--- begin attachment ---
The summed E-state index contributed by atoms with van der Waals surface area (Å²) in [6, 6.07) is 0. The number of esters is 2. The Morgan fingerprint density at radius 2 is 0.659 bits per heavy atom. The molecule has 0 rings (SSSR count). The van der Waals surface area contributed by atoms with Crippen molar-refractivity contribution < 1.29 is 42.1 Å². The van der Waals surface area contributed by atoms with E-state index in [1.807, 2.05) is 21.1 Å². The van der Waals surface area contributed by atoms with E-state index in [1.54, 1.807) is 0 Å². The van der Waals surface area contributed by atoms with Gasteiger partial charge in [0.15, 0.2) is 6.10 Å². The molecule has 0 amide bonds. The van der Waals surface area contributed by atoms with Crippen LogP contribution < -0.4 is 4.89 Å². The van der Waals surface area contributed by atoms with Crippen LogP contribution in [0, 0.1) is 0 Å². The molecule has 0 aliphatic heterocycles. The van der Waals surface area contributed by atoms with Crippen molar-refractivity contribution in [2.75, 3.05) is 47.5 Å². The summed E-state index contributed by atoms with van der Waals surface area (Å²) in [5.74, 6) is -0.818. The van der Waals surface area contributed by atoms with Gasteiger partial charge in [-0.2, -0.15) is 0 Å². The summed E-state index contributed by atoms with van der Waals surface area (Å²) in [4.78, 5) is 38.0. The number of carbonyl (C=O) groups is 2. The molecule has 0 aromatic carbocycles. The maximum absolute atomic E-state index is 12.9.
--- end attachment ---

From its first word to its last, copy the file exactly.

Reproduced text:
The summed E-state index contributed by atoms with van der Waals surface area (Å²) in [6, 6.07) is 0. The number of esters is 2. The Morgan fingerprint density at radius 2 is 0.659 bits per heavy atom. The molecule has 0 rings (SSSR count). The van der Waals surface area contributed by atoms with Crippen molar-refractivity contribution < 1.29 is 42.1 Å². The van der Waals surface area contributed by atoms with E-state index in [1.807, 2.05) is 21.1 Å². The van der Waals surface area contributed by atoms with E-state index in [1.54, 1.807) is 0 Å². The van der Waals surface area contributed by atoms with Gasteiger partial charge in [0.15, 0.2) is 6.10 Å². The molecule has 0 amide bonds. The van der Waals surface area contributed by atoms with Crippen LogP contribution < -0.4 is 4.89 Å². The van der Waals surface area contributed by atoms with Crippen LogP contribution in [0, 0.1) is 0 Å². The molecule has 0 aliphatic heterocycles. The van der Waals surface area contributed by atoms with Crippen molar-refractivity contribution in [2.75, 3.05) is 47.5 Å². The summed E-state index contributed by atoms with van der Waals surface area (Å²) in [5.74, 6) is -0.818. The van der Waals surface area contributed by atoms with Gasteiger partial charge in [-0.2, -0.15) is 0 Å². The summed E-state index contributed by atoms with van der Waals surface area (Å²) in [4.78, 5) is 38.0. The number of carbonyl (C=O) groups is 2. The molecule has 0 aromatic carbocycles. The maximum absolute atomic E-state index is 12.9.